An eventful last two days for the Seattle Thunderbirds. All highs, no lows! It started with some terrific recognition for a couple of T-birds leaving the organization and ended with Seattle welcoming nine new prospects into the nest.
Wednesday up in Calgary the WHL held it's annual awards banquet and two Thunderbirds walked away with some valuable hardware. I was certainly not surprised that Taran Kozun and Shea Theodore won their respective awards. Kozun took home the Del Wilson Trophy as the 2014-15 WHL Goaltender of the Year, besting Eastern Conference representative Tristan Jarry of Edmonton. Kozun's numbers speak for themselves, a 33-19-4-4 record along with a 2.41 GAA and save percentage of .915.
This is a pretty nice "feel good" story too. Kozun, who was not selected in his WHL Bantam Draft year, had a remarkable season and a half career as a Thunderbird after coming over from Kamloops at the 2014 January trade deadline. At the time it seemed Seattle was just looking for a healthy goalie to help in net with Danny Mumaugh after Justin Myles got hurt. In his previous two seasons in Kamloops Kozun was either the back up or shared duty in goal there too. His numbers were decent with the Blazers but he never really had to carry the load. That all changed once he became a Thunderbird. I still think, initially, he was going to split the goaltending job in Seattle as well, but in his very first start for the T-birds he shutout the Spokane Chiefs. He grabbed a hold of the number one goaltending job and never let go. In 84 regular season games in net for the T-birds he went 47-28-4-5 and recorded eight shutouts. Seattle went from being a team without a #1 goalie to having the #1 goalie in the league.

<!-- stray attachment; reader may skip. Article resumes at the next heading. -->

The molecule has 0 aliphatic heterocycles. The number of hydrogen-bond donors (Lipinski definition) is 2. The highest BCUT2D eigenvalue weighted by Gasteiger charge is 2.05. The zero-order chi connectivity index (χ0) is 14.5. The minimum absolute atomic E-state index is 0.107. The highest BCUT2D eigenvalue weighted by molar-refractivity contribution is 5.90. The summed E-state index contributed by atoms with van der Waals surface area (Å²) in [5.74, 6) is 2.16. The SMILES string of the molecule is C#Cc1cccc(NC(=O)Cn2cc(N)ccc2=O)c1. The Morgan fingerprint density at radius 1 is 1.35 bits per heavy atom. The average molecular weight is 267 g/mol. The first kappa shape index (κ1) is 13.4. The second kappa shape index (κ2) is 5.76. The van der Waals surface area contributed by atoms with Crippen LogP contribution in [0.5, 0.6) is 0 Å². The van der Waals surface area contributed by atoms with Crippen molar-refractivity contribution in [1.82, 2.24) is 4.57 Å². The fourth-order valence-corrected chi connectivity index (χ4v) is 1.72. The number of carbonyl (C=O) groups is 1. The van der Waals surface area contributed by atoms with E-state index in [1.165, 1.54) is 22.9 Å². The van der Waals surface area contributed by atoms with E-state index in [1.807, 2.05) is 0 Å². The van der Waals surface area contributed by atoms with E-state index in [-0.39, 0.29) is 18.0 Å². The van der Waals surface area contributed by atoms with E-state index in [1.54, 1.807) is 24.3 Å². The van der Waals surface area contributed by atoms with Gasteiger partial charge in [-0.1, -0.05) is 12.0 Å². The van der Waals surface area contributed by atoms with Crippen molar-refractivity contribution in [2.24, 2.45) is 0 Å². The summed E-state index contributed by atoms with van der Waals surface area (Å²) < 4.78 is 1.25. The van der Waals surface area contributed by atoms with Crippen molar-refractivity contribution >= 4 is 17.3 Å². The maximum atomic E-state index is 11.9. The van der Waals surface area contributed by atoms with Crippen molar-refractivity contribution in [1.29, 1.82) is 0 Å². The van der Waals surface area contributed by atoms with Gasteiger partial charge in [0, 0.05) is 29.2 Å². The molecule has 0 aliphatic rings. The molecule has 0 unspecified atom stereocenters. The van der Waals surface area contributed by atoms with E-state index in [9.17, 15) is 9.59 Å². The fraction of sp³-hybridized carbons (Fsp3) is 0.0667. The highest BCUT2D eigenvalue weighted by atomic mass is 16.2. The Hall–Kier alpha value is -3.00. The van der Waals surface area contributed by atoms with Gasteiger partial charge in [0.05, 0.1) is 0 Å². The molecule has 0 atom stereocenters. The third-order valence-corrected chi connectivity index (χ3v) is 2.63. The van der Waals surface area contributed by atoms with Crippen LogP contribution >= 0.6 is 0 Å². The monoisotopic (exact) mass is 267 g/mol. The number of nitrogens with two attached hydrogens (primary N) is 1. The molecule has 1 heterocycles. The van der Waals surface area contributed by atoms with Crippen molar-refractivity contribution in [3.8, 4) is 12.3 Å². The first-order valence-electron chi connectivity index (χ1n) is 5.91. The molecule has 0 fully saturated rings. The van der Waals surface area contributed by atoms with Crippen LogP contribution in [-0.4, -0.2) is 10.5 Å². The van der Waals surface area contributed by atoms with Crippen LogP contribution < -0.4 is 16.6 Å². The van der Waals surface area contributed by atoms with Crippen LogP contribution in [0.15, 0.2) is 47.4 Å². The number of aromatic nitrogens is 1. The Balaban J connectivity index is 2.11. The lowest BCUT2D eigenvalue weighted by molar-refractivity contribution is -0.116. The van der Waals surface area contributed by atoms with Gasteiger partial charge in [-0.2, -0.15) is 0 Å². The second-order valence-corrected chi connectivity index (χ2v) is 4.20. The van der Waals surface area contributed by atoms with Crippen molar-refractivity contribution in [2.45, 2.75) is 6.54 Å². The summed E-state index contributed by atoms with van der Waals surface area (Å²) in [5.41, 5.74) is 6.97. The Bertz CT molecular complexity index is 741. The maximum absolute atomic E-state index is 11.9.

Meanwhile, Theodore culminated his terrific junior career by accepting the Bill Hunter Memorial Trophy as the WHL's Defenseman of the Year for 2014-15, winning out over Ivan Provorov of the Brandon Wheat Kings. Theodore was honored by the league even though he missed a good chunk of the first half of the season because of an elbow injury suffered at training camp with the NHL's Anaheim Ducks and being away from the T-birds to play for Team Canada at the World Junior Championships. Despite playing in only 43 of Seattle's 72 games, he still earned 48 points. In the process he became the franchise's all time leading goal scorer and point producer among defensemen. His stellar play with the Thunderbirds led to him being drafted in the first round of the NHL draft two years ago by the Ducks.
Theodore reached these heights after being selected in the third round of the 2010 WHL Bantam Draft. In fact, he was the third defenseman Seattle selected in that draft (after Jared Hauf and Taylor Green)and their fourth pick overall. And Theo may never have been a Thunderbird if not for something that happened a year before Seattle selected him. When training camp rolled around prior to the 2009-10 season, T-birds center Jeremy Boyer opted not to report for his 19-year old season, instead staying home back in Saskatchewan and requesting a trade. Seattle GM Russ Farwell eventually honored his request and shipped Boyer to the Saskatoon Blades in exchange for prospect Stefan Burzan and a third round draft pick. While Burzan never made it out of training camp and onto the Seattle roster, the T-birds used that third rounder in the spring of 2010, the 64th pick overall, to draft Theodore.